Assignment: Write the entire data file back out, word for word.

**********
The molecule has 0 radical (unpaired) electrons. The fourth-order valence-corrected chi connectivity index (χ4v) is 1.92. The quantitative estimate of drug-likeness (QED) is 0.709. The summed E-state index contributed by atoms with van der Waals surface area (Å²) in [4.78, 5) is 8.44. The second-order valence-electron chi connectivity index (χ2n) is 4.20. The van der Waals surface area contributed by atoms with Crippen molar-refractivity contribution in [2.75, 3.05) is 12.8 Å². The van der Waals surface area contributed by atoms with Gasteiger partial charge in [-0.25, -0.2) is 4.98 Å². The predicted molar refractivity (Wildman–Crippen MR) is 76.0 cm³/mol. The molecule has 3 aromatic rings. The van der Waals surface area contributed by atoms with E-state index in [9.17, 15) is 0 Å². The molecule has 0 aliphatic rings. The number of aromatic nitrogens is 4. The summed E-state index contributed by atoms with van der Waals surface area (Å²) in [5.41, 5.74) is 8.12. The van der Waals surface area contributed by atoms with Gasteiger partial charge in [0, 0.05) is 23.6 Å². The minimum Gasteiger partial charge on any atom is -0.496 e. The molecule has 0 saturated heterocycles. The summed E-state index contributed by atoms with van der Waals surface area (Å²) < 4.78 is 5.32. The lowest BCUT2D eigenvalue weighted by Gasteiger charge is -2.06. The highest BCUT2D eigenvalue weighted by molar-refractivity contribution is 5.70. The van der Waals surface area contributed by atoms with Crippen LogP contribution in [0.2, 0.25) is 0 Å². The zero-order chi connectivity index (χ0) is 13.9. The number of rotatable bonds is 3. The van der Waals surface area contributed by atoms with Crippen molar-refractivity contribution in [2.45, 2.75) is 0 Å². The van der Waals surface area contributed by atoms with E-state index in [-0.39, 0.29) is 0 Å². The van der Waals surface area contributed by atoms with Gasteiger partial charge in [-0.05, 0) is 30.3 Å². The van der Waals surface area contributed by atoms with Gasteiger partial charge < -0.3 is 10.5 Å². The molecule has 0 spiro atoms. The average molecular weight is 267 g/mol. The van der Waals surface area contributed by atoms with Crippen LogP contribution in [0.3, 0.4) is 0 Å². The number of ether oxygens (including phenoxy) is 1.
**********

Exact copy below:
The molecule has 0 radical (unpaired) electrons. The fourth-order valence-corrected chi connectivity index (χ4v) is 1.92. The quantitative estimate of drug-likeness (QED) is 0.709. The summed E-state index contributed by atoms with van der Waals surface area (Å²) in [4.78, 5) is 8.44. The second-order valence-electron chi connectivity index (χ2n) is 4.20. The van der Waals surface area contributed by atoms with Crippen molar-refractivity contribution in [2.75, 3.05) is 12.8 Å². The van der Waals surface area contributed by atoms with Gasteiger partial charge in [-0.25, -0.2) is 4.98 Å². The predicted molar refractivity (Wildman–Crippen MR) is 76.0 cm³/mol. The molecule has 3 aromatic rings. The van der Waals surface area contributed by atoms with E-state index in [9.17, 15) is 0 Å². The molecule has 0 aliphatic rings. The number of aromatic nitrogens is 4. The summed E-state index contributed by atoms with van der Waals surface area (Å²) in [5.41, 5.74) is 8.12. The van der Waals surface area contributed by atoms with Gasteiger partial charge in [0, 0.05) is 23.6 Å². The minimum Gasteiger partial charge on any atom is -0.496 e. The molecule has 0 saturated heterocycles. The summed E-state index contributed by atoms with van der Waals surface area (Å²) < 4.78 is 5.32. The lowest BCUT2D eigenvalue weighted by Gasteiger charge is -2.06. The highest BCUT2D eigenvalue weighted by molar-refractivity contribution is 5.70. The van der Waals surface area contributed by atoms with Crippen LogP contribution in [0.2, 0.25) is 0 Å². The zero-order chi connectivity index (χ0) is 13.9. The number of rotatable bonds is 3. The van der Waals surface area contributed by atoms with Crippen molar-refractivity contribution in [2.45, 2.75) is 0 Å². The van der Waals surface area contributed by atoms with E-state index in [-0.39, 0.29) is 0 Å². The van der Waals surface area contributed by atoms with Gasteiger partial charge in [-0.05, 0) is 30.3 Å². The van der Waals surface area contributed by atoms with Gasteiger partial charge < -0.3 is 10.5 Å². The molecule has 0 spiro atoms. The average molecular weight is 267 g/mol. The van der Waals surface area contributed by atoms with Crippen LogP contribution in [0.3, 0.4) is 0 Å². The number of ether oxygens (including phenoxy) is 1.